‘Blue Lives Matter’ sign set near site of cop shooting

Associated Press

Charleston, S.C. — Less than a week after a white former South Carolina police officer pleaded guilty to a civil rights charge in the 2015 death of an unarmed black man who ran from a traffic stop, a “Blue Lives Matter” billboard was installed on the road where the shooting happened.

The sign expressing support for police was installed Friday about a mile from where Walter Scott was killed, The Post and Courier of Charleston reported Monday. On May 2, former North Charleston police officer Michael Slager pleaded guilty in federal court to violating Scott’s civil rights by shooting him without justification.

Scott Garland, a resident of Charleston’s West Ashley community, sponsored the billboard which bears its message on a black background with a blue line through it. He has held a cardboard sign with the same words outside Slager’s hearings and would not comment on whether the billboard’s placement was purposeful.

“It’s nothing negative against anybody,” Garland said. “It was intended as a show of support to the men and women in blue.”

The message on the billboard in North Charleston discourages scrutiny of police-involved shootings, local activist Thomas Dixon says.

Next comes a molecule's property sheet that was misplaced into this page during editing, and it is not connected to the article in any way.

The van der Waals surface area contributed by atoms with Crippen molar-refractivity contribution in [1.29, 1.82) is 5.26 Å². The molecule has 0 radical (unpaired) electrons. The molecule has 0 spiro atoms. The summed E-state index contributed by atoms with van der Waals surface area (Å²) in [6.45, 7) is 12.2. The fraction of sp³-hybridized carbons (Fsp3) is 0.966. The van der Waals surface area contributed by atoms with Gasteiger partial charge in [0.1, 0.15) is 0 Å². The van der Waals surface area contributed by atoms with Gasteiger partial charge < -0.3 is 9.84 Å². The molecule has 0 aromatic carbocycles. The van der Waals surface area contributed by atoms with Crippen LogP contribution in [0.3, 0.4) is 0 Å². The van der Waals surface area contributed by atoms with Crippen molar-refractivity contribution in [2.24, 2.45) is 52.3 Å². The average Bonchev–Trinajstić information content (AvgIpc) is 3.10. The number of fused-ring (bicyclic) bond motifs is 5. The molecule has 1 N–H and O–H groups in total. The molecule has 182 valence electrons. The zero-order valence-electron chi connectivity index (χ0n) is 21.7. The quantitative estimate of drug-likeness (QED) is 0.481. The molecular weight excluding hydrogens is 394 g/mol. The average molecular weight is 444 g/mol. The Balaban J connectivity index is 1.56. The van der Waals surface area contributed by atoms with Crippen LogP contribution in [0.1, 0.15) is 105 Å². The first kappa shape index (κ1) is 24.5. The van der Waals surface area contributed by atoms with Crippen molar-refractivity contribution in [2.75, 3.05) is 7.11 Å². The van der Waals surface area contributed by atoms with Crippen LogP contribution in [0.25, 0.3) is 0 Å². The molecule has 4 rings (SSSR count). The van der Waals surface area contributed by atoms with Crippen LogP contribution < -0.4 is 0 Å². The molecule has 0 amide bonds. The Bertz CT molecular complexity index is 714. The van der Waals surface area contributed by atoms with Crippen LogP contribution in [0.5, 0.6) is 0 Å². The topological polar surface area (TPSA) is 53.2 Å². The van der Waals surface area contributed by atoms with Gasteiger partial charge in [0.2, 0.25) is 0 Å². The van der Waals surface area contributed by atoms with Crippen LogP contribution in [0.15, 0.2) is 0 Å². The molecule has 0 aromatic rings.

“There is no dispute that officers’ lives matter,” Dixon said. “But this just drives another wedge between law enforcement and the community.”

A fundraising effort that began two weeks ago for the billboard raised roughly $500 in donations through GoFundMe.com, according to The Post and Courier.

In April 2015 Slager pulled over Scott’s car, and after a struggle the former officer shot Scott. A video showed the man running away while Slager fired shots.

Slager testified at his murder trial that he feared for his life because Scott was trying to grab his stun gun. The jury in the murder trial deadlocked, and a mistrial was declared.

Slager, 35, is currently awaiting sentencing on the civil rights charge. He could get up to life in prison and a $250,000 fine, though prosecutors agreed to ask for about 20 years behind bars.